Muslim marriages are legally binding in the country, and couples under this faith can perform marriages under the Sharia law court or in the mosque. Marriage in most other religions is not legally binding, and couples are required to hold a civil marriage before the other religious marriage for the union to be recognized and protected by the laws of the country.

A Muslim man from another Muslim country who has plans to marry a Muslim woman from Morocco must receive a notarized statement from his respective religious organization or denomination. A marriage can only be held between a Muslim woman and a non-Muslim man if the man will fully convert to Islam before the marriage. A notarized and certified copy of the conversion document must be submitted to the adul during the marriage application process.

The marriage ceremonial rites performed in a traditional Muslim wedding ceremony are also performed, and a marriage contract, including the bride price, must be signed by the groom. Both families must have accepted the marriage and officially started making marriage preparations before the wedding takes place. The union of both families in a Muslim marriage is equally important to that of the spouses getting married.

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Moroccan marriage traditions

Al Kaghet

This is the first ceremonial rite that is performed as a way of sealing the lives of the bride and groom. Here, the marriage certificate is signed by the groom and bride in the presence of the authorized notary under the Islamic laws. This ceremony is attended by various close friends and other members of the family and is usually a private ceremony.

Hammam Ceremony 

Here, the bride and her wedding party go to the hammam for the milk bath ceremony. It is usually held a few days before the actual wedding ceremony, and the bride is often accompanied by the female members of her family as well as any other female in-laws she has. This moment is usually filled with cheers of joy, with everyone singing and dancing, and it symbolizes a purification ritual for the bride.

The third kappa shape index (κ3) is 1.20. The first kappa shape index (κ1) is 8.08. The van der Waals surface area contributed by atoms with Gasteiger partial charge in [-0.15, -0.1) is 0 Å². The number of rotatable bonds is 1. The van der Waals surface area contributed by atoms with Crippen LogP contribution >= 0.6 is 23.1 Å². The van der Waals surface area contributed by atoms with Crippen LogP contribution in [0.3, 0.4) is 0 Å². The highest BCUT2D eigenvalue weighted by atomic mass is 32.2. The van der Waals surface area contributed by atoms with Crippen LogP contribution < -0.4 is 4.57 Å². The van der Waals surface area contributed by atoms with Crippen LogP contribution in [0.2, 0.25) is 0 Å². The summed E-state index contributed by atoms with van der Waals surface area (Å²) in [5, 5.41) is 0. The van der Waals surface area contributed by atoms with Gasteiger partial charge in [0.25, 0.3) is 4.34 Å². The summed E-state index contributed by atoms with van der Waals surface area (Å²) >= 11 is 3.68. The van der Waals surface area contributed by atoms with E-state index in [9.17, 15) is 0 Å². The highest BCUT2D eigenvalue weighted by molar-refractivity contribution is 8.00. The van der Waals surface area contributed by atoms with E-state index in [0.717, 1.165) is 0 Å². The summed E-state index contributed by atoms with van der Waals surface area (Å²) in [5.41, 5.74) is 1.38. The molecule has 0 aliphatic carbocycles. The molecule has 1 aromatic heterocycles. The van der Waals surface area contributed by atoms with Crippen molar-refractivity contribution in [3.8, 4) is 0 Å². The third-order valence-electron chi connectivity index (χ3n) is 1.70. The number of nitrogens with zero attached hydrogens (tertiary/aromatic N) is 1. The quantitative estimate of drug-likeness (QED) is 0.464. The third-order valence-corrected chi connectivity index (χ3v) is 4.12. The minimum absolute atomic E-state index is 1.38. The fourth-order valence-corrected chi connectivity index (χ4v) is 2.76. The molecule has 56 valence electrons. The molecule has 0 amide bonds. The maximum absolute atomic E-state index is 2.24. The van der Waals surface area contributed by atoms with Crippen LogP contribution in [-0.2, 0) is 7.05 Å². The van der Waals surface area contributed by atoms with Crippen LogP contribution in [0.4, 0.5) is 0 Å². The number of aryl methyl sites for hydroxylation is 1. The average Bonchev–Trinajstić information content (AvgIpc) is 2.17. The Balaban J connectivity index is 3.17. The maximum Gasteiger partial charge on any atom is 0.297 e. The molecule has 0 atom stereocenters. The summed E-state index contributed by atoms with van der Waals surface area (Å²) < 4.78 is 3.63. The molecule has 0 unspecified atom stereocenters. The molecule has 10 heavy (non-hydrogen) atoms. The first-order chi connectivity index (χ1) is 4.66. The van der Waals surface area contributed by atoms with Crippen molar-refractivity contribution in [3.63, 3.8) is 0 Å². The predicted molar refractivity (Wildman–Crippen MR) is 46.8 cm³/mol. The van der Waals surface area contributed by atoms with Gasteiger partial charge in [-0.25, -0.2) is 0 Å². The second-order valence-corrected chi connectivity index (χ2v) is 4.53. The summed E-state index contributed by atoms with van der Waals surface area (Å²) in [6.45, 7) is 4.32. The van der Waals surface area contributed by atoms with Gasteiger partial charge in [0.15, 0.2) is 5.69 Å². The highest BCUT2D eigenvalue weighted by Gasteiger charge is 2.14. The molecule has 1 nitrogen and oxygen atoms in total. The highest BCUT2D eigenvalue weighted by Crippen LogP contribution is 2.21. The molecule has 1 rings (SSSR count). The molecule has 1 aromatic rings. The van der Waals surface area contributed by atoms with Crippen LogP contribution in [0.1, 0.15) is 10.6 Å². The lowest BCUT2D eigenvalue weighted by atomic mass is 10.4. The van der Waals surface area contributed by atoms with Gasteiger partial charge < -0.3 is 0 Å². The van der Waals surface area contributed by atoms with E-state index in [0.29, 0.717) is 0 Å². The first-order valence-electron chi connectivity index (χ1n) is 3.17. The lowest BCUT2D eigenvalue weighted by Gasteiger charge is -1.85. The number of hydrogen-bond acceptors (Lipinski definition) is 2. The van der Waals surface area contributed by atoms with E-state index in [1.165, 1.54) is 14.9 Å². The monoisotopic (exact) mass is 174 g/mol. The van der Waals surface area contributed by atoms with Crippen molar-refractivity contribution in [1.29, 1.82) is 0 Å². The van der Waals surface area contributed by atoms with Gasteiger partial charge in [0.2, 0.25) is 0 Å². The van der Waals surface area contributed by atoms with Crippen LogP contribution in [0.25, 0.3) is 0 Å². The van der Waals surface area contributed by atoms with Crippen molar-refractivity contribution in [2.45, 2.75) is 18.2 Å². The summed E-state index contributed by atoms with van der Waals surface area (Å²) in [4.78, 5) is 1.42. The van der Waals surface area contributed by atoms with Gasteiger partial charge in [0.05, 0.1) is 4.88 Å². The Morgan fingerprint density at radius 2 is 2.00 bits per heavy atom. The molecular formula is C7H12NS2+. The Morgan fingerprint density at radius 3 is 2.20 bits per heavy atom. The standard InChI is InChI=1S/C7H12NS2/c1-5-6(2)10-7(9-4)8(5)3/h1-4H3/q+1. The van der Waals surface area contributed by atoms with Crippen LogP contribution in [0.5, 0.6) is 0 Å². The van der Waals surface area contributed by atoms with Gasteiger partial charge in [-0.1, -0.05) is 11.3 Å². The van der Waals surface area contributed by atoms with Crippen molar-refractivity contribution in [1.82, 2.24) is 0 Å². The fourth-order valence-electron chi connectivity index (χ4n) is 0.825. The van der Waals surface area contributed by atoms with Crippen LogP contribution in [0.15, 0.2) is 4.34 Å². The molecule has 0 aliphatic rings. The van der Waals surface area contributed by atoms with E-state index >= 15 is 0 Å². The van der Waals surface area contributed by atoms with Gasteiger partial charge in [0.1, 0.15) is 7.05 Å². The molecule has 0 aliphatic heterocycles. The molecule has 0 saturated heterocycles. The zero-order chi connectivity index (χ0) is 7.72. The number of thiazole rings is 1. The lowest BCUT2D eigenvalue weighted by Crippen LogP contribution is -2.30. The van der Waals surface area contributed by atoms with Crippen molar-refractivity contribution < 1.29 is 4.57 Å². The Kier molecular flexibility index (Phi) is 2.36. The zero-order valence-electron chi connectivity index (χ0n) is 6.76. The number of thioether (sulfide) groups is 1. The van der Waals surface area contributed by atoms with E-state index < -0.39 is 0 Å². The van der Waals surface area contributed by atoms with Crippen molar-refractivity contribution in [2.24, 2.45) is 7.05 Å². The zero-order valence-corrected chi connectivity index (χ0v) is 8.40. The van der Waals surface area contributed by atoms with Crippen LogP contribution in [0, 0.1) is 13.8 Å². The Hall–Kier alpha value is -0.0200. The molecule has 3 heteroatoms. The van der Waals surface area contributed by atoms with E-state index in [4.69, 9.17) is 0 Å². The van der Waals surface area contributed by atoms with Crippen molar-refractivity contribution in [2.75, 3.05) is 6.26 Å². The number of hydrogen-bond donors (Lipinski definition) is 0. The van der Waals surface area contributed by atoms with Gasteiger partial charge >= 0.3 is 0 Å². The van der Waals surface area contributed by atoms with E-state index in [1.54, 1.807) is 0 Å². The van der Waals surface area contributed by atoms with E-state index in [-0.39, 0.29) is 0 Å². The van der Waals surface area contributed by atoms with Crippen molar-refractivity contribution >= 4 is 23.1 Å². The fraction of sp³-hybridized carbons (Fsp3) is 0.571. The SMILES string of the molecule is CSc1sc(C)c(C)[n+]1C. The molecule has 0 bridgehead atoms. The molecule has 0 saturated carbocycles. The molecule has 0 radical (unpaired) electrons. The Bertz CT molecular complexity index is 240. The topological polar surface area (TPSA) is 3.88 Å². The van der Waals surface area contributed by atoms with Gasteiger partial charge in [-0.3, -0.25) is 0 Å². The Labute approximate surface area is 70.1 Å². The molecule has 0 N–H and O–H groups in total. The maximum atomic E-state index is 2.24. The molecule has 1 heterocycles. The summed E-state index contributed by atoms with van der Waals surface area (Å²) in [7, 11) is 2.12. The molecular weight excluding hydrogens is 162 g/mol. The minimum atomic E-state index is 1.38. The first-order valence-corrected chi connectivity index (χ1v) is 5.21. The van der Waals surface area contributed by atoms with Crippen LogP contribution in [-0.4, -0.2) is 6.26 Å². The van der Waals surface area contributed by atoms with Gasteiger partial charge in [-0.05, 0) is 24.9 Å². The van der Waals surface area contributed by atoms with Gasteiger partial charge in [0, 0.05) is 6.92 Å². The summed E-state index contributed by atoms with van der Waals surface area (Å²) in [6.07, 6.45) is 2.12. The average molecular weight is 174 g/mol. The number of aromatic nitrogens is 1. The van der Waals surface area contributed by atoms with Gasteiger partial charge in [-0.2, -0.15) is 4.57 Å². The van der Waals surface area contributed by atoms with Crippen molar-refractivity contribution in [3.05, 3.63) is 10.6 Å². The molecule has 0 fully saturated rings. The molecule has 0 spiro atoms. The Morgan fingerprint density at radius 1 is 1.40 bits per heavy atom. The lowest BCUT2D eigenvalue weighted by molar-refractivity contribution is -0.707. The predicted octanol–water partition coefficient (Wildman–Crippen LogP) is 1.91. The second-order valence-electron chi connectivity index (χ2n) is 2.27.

Henna Ceremony 

The henna is often held after the conclusion of the Hammam ceremony, where henna tattoo designs are drawn on the hands and feet of the bride. This symbolizes the warding away of evil eyes and spirits and the acceptance of good luck. The ritual also represents fertility and happiness for the couple. This ceremonial rite is an important Moroccan tradition, and a marriage is never complete without it. The celebration may run till the night, where the bride is presented with different gifts from her in-laws as well as other friends in attendance.

Wedding Ceremony 

The actual wedding ceremony usually takes up a whole day, during which various ceremonial activities are performed by the couple, their family, and their friends. as well as other guests attending the ceremony. Here, a party begins later in the night after the town hall ceremony is concluded. The couples appear before the guests wearing an amariya, and this party often serves as a way of reuniting the two families of the bride and groom to share a meal. During this rite, the newlyweds get to eat their first meal as husband and wife.

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Marriage Laws and Rights, Costs and Duties